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Ways to Wellness
Well I did it! I lowered my cholesterol 91 points in six months without medication.
I’m still not out of the woods yet, as my overall numbers are 214 and should be below 200. Plus the doctor thought I should lose another 10 pounds.
How did I do it? There was no one thing. I changed some eating habits to include more fruits and vegetable and increased my fiber intake. I reduced the amount of bacon and other high fat foods I ate. I ate more oatmeal, fish, nuts, and cooked with olive oil. I stayed away from anything with trans fats and reduced my consumption of saturated fats.
I watched the number of calories I ate. One very easy trick was to cook portabella mushrooms on the grill instead of beef burgers. Topped with low fat cheese, I believe I like them better than regular burgers and they are about 300 calories less! I also stopped eating snacks after supper.
I drank lots and lots of water, thus getting a bit more exercise during the night with trips to the bathroom (smile).
I made a conscious effort to do some sort of physical activity at least 30 minutes every day. This included walking, pushing a lawn mower, weeding my flower gardens, and Curves. I must admit, it’s much harder to do this in the extreme heat we’ve been having. But my intention is to get back at it as soon as it cools off to a more reasonable temperature.
I started taking supplements – fish oil, garlic, cinnamon, CoQ10, benefiber, folic acid and vitamin B 6 and 12. I figured I’d add in calcium as well. For good measure, I wash these down with flavored soy milk, which seems to help reduce those pesky hot flashes.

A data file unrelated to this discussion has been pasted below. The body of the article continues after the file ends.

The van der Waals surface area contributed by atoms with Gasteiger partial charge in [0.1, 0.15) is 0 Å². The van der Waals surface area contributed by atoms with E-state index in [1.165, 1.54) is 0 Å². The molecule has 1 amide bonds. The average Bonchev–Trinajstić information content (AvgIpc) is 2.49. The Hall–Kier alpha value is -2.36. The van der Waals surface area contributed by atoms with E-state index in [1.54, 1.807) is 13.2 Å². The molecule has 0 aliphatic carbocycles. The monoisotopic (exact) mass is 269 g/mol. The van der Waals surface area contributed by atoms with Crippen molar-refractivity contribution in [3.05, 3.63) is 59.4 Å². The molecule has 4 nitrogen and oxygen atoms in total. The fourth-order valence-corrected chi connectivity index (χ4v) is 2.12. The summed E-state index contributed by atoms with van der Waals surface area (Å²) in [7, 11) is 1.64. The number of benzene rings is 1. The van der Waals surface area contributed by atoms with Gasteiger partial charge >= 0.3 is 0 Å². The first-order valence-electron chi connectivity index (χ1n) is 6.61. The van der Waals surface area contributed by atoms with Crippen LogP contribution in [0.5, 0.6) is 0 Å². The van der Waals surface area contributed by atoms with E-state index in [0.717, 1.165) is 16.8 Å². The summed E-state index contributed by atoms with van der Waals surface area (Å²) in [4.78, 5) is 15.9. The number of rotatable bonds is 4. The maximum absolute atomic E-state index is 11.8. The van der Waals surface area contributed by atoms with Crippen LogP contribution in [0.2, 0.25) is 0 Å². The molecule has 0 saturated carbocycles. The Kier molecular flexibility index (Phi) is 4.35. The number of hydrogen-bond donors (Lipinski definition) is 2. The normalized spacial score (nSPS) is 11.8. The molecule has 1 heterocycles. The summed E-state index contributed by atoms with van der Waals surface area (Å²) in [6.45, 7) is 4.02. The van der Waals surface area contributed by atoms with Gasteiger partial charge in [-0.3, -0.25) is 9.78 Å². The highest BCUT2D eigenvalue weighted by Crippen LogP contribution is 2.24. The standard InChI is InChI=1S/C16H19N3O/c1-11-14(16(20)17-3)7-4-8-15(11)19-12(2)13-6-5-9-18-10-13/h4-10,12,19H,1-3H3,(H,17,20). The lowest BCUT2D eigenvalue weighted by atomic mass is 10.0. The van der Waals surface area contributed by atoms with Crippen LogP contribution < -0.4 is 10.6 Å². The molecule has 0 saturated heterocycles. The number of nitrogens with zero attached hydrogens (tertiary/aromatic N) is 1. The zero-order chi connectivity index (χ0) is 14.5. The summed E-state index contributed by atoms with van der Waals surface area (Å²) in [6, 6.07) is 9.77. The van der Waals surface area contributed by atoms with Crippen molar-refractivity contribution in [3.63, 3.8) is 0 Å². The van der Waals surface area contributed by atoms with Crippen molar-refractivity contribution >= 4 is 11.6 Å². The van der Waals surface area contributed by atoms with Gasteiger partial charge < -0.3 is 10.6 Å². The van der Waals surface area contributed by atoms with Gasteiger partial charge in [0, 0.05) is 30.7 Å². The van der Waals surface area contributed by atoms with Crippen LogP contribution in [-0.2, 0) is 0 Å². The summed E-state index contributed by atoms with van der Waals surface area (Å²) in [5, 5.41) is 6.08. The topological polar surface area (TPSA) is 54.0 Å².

All of these efforts created an added bonus, I lost 12 pounds!
All adults age 20 and over should have their cholesterol checked at least once every five years as recommended by the National Heart, Lung, and Blood Institute of the National Institutes of Health. You may require more frequent screenings if you have certain risk factors for heart disease or if your test results are cause for concern.
Generally, doctors like to see total cholesterol below 200 mg/dL, with LDL (bad cholesterol) below 130 -- the high end of the "near-optimal" range -- and HDL (good cholesterol) above 40. My good cholesterol is 60, but I still have work to do on the LDL as it’s 140 (but down from 228).
Even for those whose cholesterol is within the range considered normal, knocking a few points off their readings can slow fatty buildup in the arteries and possibly reduce any buildup that's already there.
Of course everyone is different and things that work for one person might not for the next. With some people, high cholesterol is due to their genetic makeup and not a result of their lifestyle. The most important thing is to know your numbers and talk with your doctor if those numbers are not what they should be.
Patricia Duguay is the Executive Director of the River Valley Healthy Communities, a Healthy Maine Partnership and works to promote health in all its aspects in Western Oxford County. The office is located at 94 River St. in Rumford. You may also call 364-7408 or email firstname.lastname@example.org. For more information on the Healthy Communities and its programs visit our web site at www.rvhcc.org